The book is fantastic. For some reason I am having trouble writing a review for it. I think it is because the book is so well written and so well researched that I think any review is just going to pale in comparison. So I won't try to get fancy. I simply love this book because it is about a book and the passion of the people who risk their lives to save it.
Hannah is a rare book expert and she is in charge of conserving and analyzing the Sarajevo Haggadah. It is a manuscript that has been saved from the 1400's. The book opens as she arrives heavily guarded and escorted to "meet" the famed book and then she begins her examinations of the book. For me this was extremely interesting. She takes a hair, an insect wing and a stain from the book to be evaluated and for the rest of the book she is analyzing and discovering data which reveals some of the possible history of the book. (I might suggest this is not before bed reading, but I am in no way saying it is boring).
The book goes from 1996 to the past, 1800, 1600's, and the 1400's. There is never any confusion as each section is beautiful labeled and quoted. I know sometimes readers don't like to switch back and forth, but I don't think this will bother anyone. These sections are beautiful and even heart wrenching.
There is powerful History of the book being described to us. Powerful segments. I found myself wanting more of these sections as I bonded with the characters and wanted to know more.
The book has a thickness to it... meaning it has heavy parts. Religious oppression, anti-Semitism, slavery, and rape. The book travels through centuries with rich Jewish, Catholic, Christian, and Muslim heritage and cultural depictions. I read the book in sections for weeks. Just a little at a time but I plowed through almost 200 pages in one day and I would just put the book in my lap for a few minutes and think about it. I am pretty sure I will pause over the next few weeks and think more about it.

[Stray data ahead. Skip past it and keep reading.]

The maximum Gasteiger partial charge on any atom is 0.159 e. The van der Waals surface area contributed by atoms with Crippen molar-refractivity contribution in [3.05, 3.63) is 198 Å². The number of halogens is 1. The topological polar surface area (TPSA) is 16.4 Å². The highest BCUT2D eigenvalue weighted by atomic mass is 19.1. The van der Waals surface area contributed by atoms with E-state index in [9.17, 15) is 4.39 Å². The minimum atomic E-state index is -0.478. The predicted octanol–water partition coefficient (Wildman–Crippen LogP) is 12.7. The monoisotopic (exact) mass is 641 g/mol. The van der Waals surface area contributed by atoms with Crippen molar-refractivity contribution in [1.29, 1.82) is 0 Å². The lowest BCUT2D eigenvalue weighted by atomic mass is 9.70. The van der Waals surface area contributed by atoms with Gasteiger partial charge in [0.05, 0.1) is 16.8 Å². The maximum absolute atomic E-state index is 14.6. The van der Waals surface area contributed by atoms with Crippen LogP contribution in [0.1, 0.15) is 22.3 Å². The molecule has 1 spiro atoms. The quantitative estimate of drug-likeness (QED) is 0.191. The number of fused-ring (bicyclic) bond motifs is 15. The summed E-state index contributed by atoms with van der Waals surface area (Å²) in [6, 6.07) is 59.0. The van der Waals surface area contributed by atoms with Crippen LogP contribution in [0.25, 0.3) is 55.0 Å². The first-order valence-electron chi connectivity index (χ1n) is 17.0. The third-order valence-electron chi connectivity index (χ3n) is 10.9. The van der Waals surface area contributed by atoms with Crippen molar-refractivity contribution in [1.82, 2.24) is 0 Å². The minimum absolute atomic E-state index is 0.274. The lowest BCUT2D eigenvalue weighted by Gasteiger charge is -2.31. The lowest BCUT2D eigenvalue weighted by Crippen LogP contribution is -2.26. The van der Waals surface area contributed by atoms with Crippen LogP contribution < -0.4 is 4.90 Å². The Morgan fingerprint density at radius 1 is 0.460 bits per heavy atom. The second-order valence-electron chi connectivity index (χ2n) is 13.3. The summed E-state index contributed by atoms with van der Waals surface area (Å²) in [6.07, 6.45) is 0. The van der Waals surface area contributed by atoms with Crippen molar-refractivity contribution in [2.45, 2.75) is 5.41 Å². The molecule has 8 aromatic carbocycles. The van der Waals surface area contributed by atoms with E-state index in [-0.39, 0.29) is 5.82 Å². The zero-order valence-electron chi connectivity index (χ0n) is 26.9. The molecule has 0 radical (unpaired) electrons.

There are mini themes in the book such as a mother-daughter / family issue. Hannah is not without a man issue in her life either, so there is plenty of story to go with the fascinating story of the book. I did not find it distracting from the main theme. I enjoyed it and found it necessary to break up some of the realities of the history of mankind.
I haven't read a lot of reviews on it for I wanted to form my own thoughts. But I think I did hear mention that it might remind someone oftThe DaVinci Code and I have to say that I would agree, but the writing is so much more intelligent. And I don't mean to say that I didn't ADORE AND LOVE The DaVinci Code because I loved that book.
To hear more of the book and please visit the Authors website here. There are a lot of cool tools and stuff to read there.
Geraldine's essay detailing the WWar II history of the Sarajevo Haggadah, “The Book of Exodus: A double rescue in wartime Sarajevo”, appeared in the New Yorker Dec 3, 2007